• Spiritual Poverty – Our church partners teach that God loves each child and each child was created with a divine purpose. We live out our faith and give love to children of all faiths, cultures and, and races without imposing any conversion requirements on those we help.

  • Environmental Poverty – We work with families to ensure that environmental conditions are safe, and that they don't make extreme poverty inescapable.

  • Economic Poverty – Our centers around the world provide vocational training and other income generation training to help children create lives filled with economic opportunity.

Children in Poverty – Help One

Children living in poverty around the world are longing for hope, and we offer a practical way to help the children who need it most — child sponsorship.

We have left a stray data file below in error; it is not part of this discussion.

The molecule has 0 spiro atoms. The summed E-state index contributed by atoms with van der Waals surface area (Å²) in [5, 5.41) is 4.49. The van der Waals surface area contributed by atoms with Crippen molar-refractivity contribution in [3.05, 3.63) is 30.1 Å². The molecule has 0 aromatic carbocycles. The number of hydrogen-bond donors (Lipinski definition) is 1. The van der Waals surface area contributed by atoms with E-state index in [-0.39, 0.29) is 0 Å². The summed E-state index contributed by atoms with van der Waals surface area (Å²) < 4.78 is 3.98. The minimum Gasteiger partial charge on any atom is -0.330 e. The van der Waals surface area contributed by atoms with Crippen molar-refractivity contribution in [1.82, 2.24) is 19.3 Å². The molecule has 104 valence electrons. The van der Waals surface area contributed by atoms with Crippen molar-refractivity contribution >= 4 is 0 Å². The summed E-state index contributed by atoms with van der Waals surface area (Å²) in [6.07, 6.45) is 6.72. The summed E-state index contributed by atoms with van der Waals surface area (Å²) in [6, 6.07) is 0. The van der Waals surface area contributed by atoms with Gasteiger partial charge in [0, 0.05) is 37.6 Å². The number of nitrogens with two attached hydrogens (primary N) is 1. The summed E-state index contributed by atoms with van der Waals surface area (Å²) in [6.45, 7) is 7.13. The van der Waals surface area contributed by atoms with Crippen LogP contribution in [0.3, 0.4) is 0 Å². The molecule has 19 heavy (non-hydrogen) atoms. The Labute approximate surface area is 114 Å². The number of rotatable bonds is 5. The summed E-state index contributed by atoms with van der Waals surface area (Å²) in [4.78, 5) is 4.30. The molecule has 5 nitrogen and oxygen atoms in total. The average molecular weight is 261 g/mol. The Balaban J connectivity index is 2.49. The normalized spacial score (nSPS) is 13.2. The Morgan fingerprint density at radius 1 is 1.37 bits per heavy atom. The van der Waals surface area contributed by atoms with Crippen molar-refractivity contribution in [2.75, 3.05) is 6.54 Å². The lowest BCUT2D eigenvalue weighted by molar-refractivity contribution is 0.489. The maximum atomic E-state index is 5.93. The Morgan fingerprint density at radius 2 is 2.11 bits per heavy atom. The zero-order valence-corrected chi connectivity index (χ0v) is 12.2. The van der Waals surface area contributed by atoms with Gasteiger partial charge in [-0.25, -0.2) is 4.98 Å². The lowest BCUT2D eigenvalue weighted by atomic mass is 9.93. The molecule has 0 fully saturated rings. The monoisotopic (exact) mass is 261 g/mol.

By sponsoring a child you provide life-changing help to that child: medical care, nourishing food, access to clean water, education opportunities, support from caring adults, and more.

Think back to the bicycle wheel and the spokes representing the various types of poverty. That wheel also has a rim and that rim represents a life fulfilled.

Our mission, to release children from poverty in Jesus' name, brings children living in poverty from the hub of this "poverty wheel" to the rim.

No matter how you define the various types and characteristics of poverty, or what you view the causes of poverty to be, you can have a part in solving the problem.

You can have a positive influence on the life of child fighting to survive. By sponsoring a child and supporting our holistic model for child development, you address all six types of poverty attempting to keep children vulnerable, powerless and afraid. Sponsor a child today!